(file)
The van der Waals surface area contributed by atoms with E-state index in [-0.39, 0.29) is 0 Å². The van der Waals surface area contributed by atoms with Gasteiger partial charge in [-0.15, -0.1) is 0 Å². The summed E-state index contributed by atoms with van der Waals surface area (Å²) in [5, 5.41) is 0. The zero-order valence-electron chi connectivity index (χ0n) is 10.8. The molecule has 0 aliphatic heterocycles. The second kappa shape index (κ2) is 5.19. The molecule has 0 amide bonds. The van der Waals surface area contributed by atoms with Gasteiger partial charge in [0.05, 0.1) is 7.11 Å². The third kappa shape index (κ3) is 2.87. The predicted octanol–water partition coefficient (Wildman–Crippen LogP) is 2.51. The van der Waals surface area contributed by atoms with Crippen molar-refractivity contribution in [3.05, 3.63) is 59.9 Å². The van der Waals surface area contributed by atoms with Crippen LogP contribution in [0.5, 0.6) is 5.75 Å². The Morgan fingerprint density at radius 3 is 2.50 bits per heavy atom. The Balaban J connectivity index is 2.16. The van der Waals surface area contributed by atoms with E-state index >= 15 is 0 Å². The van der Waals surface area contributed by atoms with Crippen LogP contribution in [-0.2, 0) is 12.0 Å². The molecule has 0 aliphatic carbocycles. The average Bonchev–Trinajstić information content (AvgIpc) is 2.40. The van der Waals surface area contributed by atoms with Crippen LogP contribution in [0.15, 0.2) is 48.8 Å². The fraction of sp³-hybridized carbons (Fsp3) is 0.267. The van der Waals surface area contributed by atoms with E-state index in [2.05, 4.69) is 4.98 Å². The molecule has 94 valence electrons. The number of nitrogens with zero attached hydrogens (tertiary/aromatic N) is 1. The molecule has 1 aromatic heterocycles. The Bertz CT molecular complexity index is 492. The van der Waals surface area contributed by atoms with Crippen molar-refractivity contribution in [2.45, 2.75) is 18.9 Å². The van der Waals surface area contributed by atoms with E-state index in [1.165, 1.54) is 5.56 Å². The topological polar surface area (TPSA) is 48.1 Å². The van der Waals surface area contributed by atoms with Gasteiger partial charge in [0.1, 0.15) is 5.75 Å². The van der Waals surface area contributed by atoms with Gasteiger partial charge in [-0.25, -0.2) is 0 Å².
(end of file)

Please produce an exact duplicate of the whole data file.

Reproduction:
The van der Waals surface area contributed by atoms with E-state index in [-0.39, 0.29) is 0 Å². The van der Waals surface area contributed by atoms with Gasteiger partial charge in [-0.15, -0.1) is 0 Å². The summed E-state index contributed by atoms with van der Waals surface area (Å²) in [5, 5.41) is 0. The zero-order valence-electron chi connectivity index (χ0n) is 10.8. The molecule has 0 aliphatic heterocycles. The second kappa shape index (κ2) is 5.19. The molecule has 0 amide bonds. The van der Waals surface area contributed by atoms with Gasteiger partial charge in [0.05, 0.1) is 7.11 Å². The third kappa shape index (κ3) is 2.87. The predicted octanol–water partition coefficient (Wildman–Crippen LogP) is 2.51. The van der Waals surface area contributed by atoms with Crippen molar-refractivity contribution in [3.05, 3.63) is 59.9 Å². The van der Waals surface area contributed by atoms with Crippen LogP contribution in [0.5, 0.6) is 5.75 Å². The Morgan fingerprint density at radius 3 is 2.50 bits per heavy atom. The Balaban J connectivity index is 2.16. The van der Waals surface area contributed by atoms with E-state index >= 15 is 0 Å². The van der Waals surface area contributed by atoms with Crippen LogP contribution in [-0.2, 0) is 12.0 Å². The molecule has 0 aliphatic carbocycles. The average Bonchev–Trinajstić information content (AvgIpc) is 2.40. The van der Waals surface area contributed by atoms with Crippen LogP contribution in [0.15, 0.2) is 48.8 Å². The fraction of sp³-hybridized carbons (Fsp3) is 0.267. The van der Waals surface area contributed by atoms with E-state index in [2.05, 4.69) is 4.98 Å². The molecule has 94 valence electrons. The number of nitrogens with zero attached hydrogens (tertiary/aromatic N) is 1. The molecule has 1 aromatic heterocycles. The Bertz CT molecular complexity index is 492. The van der Waals surface area contributed by atoms with Crippen molar-refractivity contribution in [2.45, 2.75) is 18.9 Å². The van der Waals surface area contributed by atoms with E-state index in [1.165, 1.54) is 5.56 Å². The topological polar surface area (TPSA) is 48.1 Å². The van der Waals surface area contributed by atoms with Gasteiger partial charge in [0.1, 0.15) is 5.75 Å². The van der Waals surface area contributed by atoms with Gasteiger partial charge in [-0.25, -0.2) is 0 Å².